Medical school is an important time for students to begin to develop their professional identities. But professional identity formation is often difficult to directly assess. Artmaking may help to uncover the challenges and opportunities associated with professional identity formation. To explore this, Dr. Johanna Shapiro and colleagues conducted a mixed-methods study among 94 third-year medical students at the University of California, Irvine. Students could create comics, masks, or poetry during a one-week intersession between clinical work. The researchers found that making poetry and comics stimulated self-reflection while making masks was more enjoyable and stress-reducing. They also developed a conceptual model to help understand the tension between professional and personal identities. Four subthemes were articulated: imposter syndrome, isolation, a longing for well-being and connection, and emotional expression. Altogether, the authors conclude that while artmaking can have an important role in professional identity formation, the modality of artmaking can affect students differently. This study helps to build a foundation to better understand and evaluate these differences.

Symbolic Solidarity or Virtue Signaling? A Critical Discourse Analysis of the Public Statements Released by Academic Medical Organizations in the Wake of the Killing of George Floyd Brown A, Auguste E, Omobhude F, Bakana N, Sukhera J. Acad Med. 2022 Jan 18. doi: 10.1097/ACM.0000000000004597. Epub ahead of print. PMID: 35044980. Free full text Dr. Javeed Sukhera has been a Gold Foundation grantee and a Gold Humanism Scholar at the Harvard Macy Institute.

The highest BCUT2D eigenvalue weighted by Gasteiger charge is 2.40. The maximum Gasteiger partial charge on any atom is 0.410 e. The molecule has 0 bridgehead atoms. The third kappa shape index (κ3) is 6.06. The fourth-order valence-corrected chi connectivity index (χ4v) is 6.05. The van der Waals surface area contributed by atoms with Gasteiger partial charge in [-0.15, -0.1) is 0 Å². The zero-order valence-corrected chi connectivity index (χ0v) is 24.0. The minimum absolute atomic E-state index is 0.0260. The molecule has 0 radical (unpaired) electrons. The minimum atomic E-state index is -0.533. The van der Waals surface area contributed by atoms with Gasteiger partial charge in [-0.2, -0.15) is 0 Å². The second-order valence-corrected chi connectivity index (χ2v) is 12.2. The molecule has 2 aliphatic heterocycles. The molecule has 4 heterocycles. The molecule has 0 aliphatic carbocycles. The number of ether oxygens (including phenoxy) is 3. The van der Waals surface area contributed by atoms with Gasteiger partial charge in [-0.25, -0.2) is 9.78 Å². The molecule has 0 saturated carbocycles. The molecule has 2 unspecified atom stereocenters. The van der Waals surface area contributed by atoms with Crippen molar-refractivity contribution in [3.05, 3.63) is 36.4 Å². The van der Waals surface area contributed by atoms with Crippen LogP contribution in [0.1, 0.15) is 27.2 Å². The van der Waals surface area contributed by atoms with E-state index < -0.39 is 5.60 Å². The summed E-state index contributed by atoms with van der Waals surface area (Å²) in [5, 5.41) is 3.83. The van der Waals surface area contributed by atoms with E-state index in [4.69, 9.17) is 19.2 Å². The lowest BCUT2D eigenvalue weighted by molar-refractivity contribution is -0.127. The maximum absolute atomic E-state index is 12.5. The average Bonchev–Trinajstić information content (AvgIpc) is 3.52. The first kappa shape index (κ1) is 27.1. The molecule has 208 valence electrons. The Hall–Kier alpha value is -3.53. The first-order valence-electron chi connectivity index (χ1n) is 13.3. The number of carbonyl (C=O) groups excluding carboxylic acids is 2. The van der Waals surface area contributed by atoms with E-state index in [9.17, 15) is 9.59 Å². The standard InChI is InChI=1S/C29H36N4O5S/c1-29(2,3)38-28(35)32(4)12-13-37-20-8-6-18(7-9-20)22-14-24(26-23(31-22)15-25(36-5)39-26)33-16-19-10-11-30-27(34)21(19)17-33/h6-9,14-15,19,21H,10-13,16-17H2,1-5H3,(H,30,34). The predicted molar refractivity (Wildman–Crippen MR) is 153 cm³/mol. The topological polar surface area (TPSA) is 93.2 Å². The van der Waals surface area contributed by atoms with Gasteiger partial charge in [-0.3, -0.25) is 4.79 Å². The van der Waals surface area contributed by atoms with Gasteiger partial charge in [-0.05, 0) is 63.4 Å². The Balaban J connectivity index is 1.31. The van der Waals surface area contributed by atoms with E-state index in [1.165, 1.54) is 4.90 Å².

The killing of George Floyd, an unarmed 46-year-old Black man, by a white police officer sparked public outcries demanding collective action to combat racism and reignited support for the Black Lives Matter (BLM) movement, including at medical schools and academic medical organizations. Many medical schools released public statements condemning racism and expressing solidarity with Black communities. Dr. Allison Brown and colleagues examined 45 such statements using Fairclough’s 3-dimensional framework for critical discourse analysis (descriptive, interpretive, explanatory). They found that many statements often reflected hierarchical thinking and power differentials through formal, analytical, guarded, and distanced language. They also found several tensions in statements between explicit messaging and implied ideologies, which seemed to absolve organizations of structural culpability in maintaining or reinforcing racism. Moreover, statements often minimized anti-Black racism through a variety of means: the absence of Black voices and perspectives in statements, lack of self-reflection on historical and ongoing anti-Black racism in medical organizations, and omission of police brutality. Altogether, the authors suggest “casting a critical lens on how organizational structures uphold racial inequities.” While these statements are well-intentioned, the authors underscore the need for meaningful action and antiracist praxis to ensure that these statements are not merely performative.